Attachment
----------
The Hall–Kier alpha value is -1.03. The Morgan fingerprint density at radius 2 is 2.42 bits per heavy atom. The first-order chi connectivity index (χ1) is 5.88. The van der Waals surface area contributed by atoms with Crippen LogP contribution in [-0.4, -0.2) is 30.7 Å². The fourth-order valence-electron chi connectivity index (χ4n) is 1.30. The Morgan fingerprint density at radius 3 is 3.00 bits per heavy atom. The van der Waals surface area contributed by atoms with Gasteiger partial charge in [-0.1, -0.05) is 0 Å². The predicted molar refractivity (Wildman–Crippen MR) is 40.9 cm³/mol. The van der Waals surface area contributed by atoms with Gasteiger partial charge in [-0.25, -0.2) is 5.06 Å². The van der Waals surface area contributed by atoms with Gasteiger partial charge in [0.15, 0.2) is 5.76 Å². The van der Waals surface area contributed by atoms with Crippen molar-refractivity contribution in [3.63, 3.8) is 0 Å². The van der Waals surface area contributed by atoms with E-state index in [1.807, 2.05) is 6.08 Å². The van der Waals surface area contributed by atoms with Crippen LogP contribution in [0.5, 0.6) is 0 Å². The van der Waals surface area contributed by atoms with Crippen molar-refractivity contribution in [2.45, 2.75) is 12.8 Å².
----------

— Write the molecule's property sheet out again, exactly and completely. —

The Hall–Kier alpha value is -1.03. The Morgan fingerprint density at radius 2 is 2.42 bits per heavy atom. The first-order chi connectivity index (χ1) is 5.88. The van der Waals surface area contributed by atoms with Crippen LogP contribution in [-0.4, -0.2) is 30.7 Å². The fourth-order valence-electron chi connectivity index (χ4n) is 1.30. The Morgan fingerprint density at radius 3 is 3.00 bits per heavy atom. The van der Waals surface area contributed by atoms with Gasteiger partial charge in [-0.1, -0.05) is 0 Å². The predicted molar refractivity (Wildman–Crippen MR) is 40.9 cm³/mol. The van der Waals surface area contributed by atoms with Gasteiger partial charge in [-0.25, -0.2) is 5.06 Å². The van der Waals surface area contributed by atoms with Gasteiger partial charge in [0.15, 0.2) is 5.76 Å². The van der Waals surface area contributed by atoms with Crippen molar-refractivity contribution in [3.63, 3.8) is 0 Å². The van der Waals surface area contributed by atoms with E-state index in [1.807, 2.05) is 6.08 Å². The van der Waals surface area contributed by atoms with Crippen LogP contribution in [0.5, 0.6) is 0 Å². The van der Waals surface area contributed by atoms with Crippen molar-refractivity contribution in [2.45, 2.75) is 12.8 Å².